A Free Country Makes Most of What It Needs
One of the trite cliches that people who believe in the myth of a free market use when looking down their noses at those caught in financial difficulties is: “You can’t borrow your way to prosperity.”
They especially love to apply this to the government and its deficit spending.
While this would seem to be true, it’s not always so. Sometimes, credit is the only way to expand your business, add resale value to your home, or keep an old car or truck running while you make money. In the case of the government, borrowing may allow the construction of infrastructure that benefits everyone, thus leading to more tax revenues and a net reduction in the deficit. It’s a matter of having a reasonable plan and being able to adjust the plan as circumstances change.
A much more important truism is:
“You can’t buy your way to prosperity.”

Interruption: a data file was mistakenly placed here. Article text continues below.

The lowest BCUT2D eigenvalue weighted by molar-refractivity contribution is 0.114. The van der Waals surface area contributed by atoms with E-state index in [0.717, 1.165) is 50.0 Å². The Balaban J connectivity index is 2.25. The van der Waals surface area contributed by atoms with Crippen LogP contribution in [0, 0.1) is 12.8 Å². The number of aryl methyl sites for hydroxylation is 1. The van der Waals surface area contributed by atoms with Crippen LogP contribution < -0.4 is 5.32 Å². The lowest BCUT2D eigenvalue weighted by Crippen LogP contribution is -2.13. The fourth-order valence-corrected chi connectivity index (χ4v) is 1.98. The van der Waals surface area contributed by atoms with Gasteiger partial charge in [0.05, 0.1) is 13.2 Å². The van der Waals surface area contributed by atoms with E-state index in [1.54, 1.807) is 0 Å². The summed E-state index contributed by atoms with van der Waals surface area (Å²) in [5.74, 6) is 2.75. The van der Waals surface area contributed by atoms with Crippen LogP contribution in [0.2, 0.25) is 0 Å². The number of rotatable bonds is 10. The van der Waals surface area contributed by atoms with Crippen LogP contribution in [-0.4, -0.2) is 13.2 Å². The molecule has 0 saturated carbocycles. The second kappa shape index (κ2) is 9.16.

When America’s largest employer was General Motors and the unions there and at so many other manufacturing or related industries were strong, we had a standard of living second to none. The middle class was large and growing. Government, for-profit, and public benefit organizations worked together and separately to give that middle class what it needed.
Somewhere along the way, the Powers That Be decided to make us a consumer society, a country based on retail and credit, rather than a manufacturing society based on making what we needed and wanted. The transition from General Motors to Walmart, from the industrial plant to the retail store, has destroyed the middle class.
Many of us believe this destruction was planned, as you can’t amass so much of the wealth and income and political power in so few hands (as we have seen today) if We the People are awake and aware. The wealthiest of the elites will always seek to control as much of the wealth and power as they can, to corrupt the government of the people for their narrow aims. Politicians will always be corruptible, as the sort of person who is most successful as a politician is one attracted to power and influence. We the People have to stay informed and active to keep their corruption in check.
Is it possible to retrace the steps that brought us from a manufacturing behemoth to a creditor nation? Or have we gone too far down the road of a consumer society?